The code requirements addressing delayed egress have evolved since they were first introduced in the 1981 edition of NFPA 101 – The Life Safety Code, and that evolution continues with the 2018 editions of both NFPA 101 and the International Building Code (IBC).
In 2017, the International Code Council (ICC) published a new edition of ICC A117.1; the previous edition was published in 2009. The 2017 edition includes some changes relative to door openings...
I'm hoping this piece sums up the concerns associated with classroom barricade devices and can be used as reference material when discussing options for school security.
Manual sliders are not always allowed in a means of egress, since the model codes require side-hinged or pivoted swinging doors for most locations. The International Building Code (IBC) currently contains 9 exceptions where swinging doors are not required.
If you have seen more projects incorporating storm shelters lately, this is likely due to changes in the International Building Code (IBC).
NFPA 70 – National Electrical Code (NEC) has been adopted by most US states, and includes requirements for panic hardware or fire exit hardware on certain rooms housing electrical equipment; the voltage and amperage thresholds that determine which rooms require panic hardware were changed in the 2017 edition of this code.
A vision light is not required in each door opening on an accessible route, but if vision lights are provided for viewing purposes in doors or sidelights, the bottom of at least one of these lights must be located no more than 43 inches above the floor...
This article addresses an important change to the BHMA standards for automatic doors operated by a motion sensor or control mat...
You may remember that I'm working on a series of online code classes, which will be available early in 2018. To support those classes, I am updating some of my past Decoded articles to include revisions from new editions of the codes and standards. Here is the latest information regarding alterations of fire door assemblies.
For such a simple piece of hardware, protection plates installed on fire doors have caused more than their fair share of trouble, particularly in health care facilities...
NFPA 80 – Standard for Fire Doors and Other Opening Protectives, classifies openings protected by fire door assemblies in one of five categories...
Without proper planning, parking garages can present security and life-safety challenges. People who are authorized to use the parking area – or unauthorized people who are able to enter an open parking garage – may attempt to gain access to other floors of the building...
This post was published in the August 2017 issue of Doors & Hardware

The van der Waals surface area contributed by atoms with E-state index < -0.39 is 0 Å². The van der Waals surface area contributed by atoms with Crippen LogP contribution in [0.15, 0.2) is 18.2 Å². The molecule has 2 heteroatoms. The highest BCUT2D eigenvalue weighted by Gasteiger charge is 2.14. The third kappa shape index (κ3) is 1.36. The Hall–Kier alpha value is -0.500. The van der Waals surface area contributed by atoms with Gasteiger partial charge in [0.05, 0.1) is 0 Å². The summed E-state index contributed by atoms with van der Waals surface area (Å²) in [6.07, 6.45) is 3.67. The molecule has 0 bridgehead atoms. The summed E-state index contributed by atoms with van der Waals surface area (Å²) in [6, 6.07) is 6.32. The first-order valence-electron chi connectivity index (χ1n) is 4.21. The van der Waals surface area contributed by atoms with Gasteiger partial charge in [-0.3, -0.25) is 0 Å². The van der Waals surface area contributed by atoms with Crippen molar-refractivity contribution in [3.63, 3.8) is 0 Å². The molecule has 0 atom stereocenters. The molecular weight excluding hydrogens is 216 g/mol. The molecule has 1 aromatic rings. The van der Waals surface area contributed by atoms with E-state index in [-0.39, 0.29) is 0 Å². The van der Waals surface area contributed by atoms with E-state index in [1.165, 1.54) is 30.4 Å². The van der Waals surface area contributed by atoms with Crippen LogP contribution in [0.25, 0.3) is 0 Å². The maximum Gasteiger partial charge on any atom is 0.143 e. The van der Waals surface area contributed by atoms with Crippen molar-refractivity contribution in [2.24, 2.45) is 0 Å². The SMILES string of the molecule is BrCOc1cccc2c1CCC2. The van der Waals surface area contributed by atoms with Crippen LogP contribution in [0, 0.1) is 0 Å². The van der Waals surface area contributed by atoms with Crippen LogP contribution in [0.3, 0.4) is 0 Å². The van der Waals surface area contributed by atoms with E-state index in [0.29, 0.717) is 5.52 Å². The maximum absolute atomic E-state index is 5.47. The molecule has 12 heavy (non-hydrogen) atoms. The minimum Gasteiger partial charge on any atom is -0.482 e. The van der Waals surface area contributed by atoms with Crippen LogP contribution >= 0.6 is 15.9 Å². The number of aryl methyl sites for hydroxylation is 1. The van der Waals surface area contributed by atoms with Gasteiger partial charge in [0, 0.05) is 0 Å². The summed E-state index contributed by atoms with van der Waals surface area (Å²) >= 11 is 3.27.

With the increased use of sprinkler systems in commercial and institutional buildings, the need for temperature-rise doors has declined, but there are still locations where they are required...
The graphic that will appear with this article in Doors & Hardware illustrates a potential application for existing classroom doors if the 2-operation language is approved...
It has been a while (6 years!) since I have written about the code requirements that apply to panic hardware in my Decoded column, so it’s time for an update...
When I started increasing my focus on the code requirements that affect our industry, I looked forward to receiving the new editions of the model codes and standards, so I could page through them and find out what was new...
In case you haven't been following the classroom barricade device issue closely, here's an update. Within the last few years, products have begun to appear on the market which were advertised as a secure way to lock a classroom door...
Here's my next Decoded article...I had to do some research on this topic since it's not one that I typically address, so let me know if I missed anything!
A common question is whether an inactive leaf that is provided for convenience, aesthetics, or movement of equipment, and not required for egress is allowed to have manually-operated flush bolts...
This is one of the code issues I receive the most questions about, so it's the topic of my next Decoded column. Let me know if I didn't answer all of your questions. :)
According to the International Building Code (IBC) and NFPA 101 – The Life Safety Code, most doors in a means of egress are required to unlatch with one releasing operation. One exception to this rule is when a door leads to a residential dwelling unit or sleeping unit...